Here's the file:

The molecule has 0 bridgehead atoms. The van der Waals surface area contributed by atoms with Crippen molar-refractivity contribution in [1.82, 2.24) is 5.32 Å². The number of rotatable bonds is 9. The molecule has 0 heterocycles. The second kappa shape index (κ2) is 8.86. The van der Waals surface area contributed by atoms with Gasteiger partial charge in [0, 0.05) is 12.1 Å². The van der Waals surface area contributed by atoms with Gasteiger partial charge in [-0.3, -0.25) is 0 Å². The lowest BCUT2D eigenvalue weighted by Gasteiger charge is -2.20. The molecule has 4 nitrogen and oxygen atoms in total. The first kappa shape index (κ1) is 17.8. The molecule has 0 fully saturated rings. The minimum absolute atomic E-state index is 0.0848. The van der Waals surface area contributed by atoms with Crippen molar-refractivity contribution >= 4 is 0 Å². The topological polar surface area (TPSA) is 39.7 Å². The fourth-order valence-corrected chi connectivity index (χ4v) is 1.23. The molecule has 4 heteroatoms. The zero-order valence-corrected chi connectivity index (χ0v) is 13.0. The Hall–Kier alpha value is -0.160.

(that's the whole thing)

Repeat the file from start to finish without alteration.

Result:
The molecule has 0 bridgehead atoms. The van der Waals surface area contributed by atoms with Crippen molar-refractivity contribution in [1.82, 2.24) is 5.32 Å². The number of rotatable bonds is 9. The molecule has 0 heterocycles. The second kappa shape index (κ2) is 8.86. The van der Waals surface area contributed by atoms with Gasteiger partial charge in [0, 0.05) is 12.1 Å². The van der Waals surface area contributed by atoms with Gasteiger partial charge in [-0.3, -0.25) is 0 Å². The lowest BCUT2D eigenvalue weighted by Gasteiger charge is -2.20. The molecule has 4 nitrogen and oxygen atoms in total. The first kappa shape index (κ1) is 17.8. The molecule has 0 fully saturated rings. The minimum absolute atomic E-state index is 0.0848. The van der Waals surface area contributed by atoms with Crippen molar-refractivity contribution >= 4 is 0 Å². The topological polar surface area (TPSA) is 39.7 Å². The fourth-order valence-corrected chi connectivity index (χ4v) is 1.23. The molecule has 4 heteroatoms. The zero-order valence-corrected chi connectivity index (χ0v) is 13.0. The Hall–Kier alpha value is -0.160.